The route today took us north on I-5 to Arlington where we caught WA-530 through Darrington and up to WA-20, which took us all the way to Newhalem. Once we got off the I-5 racetrack the drive was relaxed and agreeable... quite the contrast with the craziness of the big cities and three or four lanes of concrete full of traffic going 80 mph. We were ready for the change.
Other than knowing we have to cross the Cascade Mountain Range as we head east, I'm not very familiar with the lay-of-the-land in this part of Washington... and was a little surprised to find the elevation of Newhalem was only 500 feet. I thought we'd climbed more than that. The two passes we will traverse as we cross the top of the Cascades, just a few miles further up the road, are almost 5,000 feet. It appears we've got some serious climbing to do when we leave here on Thursday.
We first pulled into the North Cascades National Park Visitor Center RV parking lot so we could learn more about the place and see if we might fit in the campground just a short walk from the Visitor Center. The unusual thing about this NP is that the Visitor Center is not actually in the National Park, nor is the Campground, nor WA-20 itself. The National Park is divided into two units, north and south, split by WA-20 along with a significant buffer on either side of the highway. There is effectively no road access into the National Park at all... only hiking trails. It's wilderness... it's very steep and rugged country... and it's purpose for being is to preserve the wildness for future generations.
This is spectacular country. Some refer to it as the American Alps. These craggy mountains span the border between Washington (USA) and British Columbia (Canada). The Skagit River runs through Newhalem carrying rain and snowmelt from the peaks and surrounding high country... and this Spring the flow is strong. Back in the 40s and 50s, Seattle City Lights, the electric power utility for the City of Seattle, was able to gather support for a series of three dams to provide hydro-power for the city. The three dams are still operational and provide almost a quarter of the power consumed by Seattle-ites. The little village of Newhalem is a company town, populated entirely by employees working for the utility or the hydro project.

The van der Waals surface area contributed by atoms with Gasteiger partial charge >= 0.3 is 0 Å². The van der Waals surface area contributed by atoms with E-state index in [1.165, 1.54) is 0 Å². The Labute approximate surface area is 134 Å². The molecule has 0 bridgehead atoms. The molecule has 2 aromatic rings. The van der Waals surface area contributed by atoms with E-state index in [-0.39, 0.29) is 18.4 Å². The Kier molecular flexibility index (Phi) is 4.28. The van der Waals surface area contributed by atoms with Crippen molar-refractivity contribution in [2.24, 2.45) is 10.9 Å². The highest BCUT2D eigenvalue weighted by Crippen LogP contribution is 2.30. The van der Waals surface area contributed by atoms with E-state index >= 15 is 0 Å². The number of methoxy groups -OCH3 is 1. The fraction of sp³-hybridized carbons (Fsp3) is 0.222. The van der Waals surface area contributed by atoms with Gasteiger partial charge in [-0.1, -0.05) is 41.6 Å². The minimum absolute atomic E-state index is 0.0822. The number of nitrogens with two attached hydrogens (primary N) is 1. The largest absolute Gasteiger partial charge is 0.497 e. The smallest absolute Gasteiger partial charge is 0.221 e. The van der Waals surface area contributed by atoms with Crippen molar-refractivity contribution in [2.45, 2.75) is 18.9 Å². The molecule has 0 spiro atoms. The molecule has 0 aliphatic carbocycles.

We found the Newhalem Creek Campground to our liking (lots of big trees, space, and few campers), and, perhaps more importantly, to the bus-house's liking (big paved sites, level, and no clearance issues getting the big old camper back to a site). So we snagged site 37, paid for two nights, and kicked back to enjoy a quiet evening.
|Our campsite in Newhalem Creek Campground|
|Look closely... you might see a very relaxed bus-house driver.|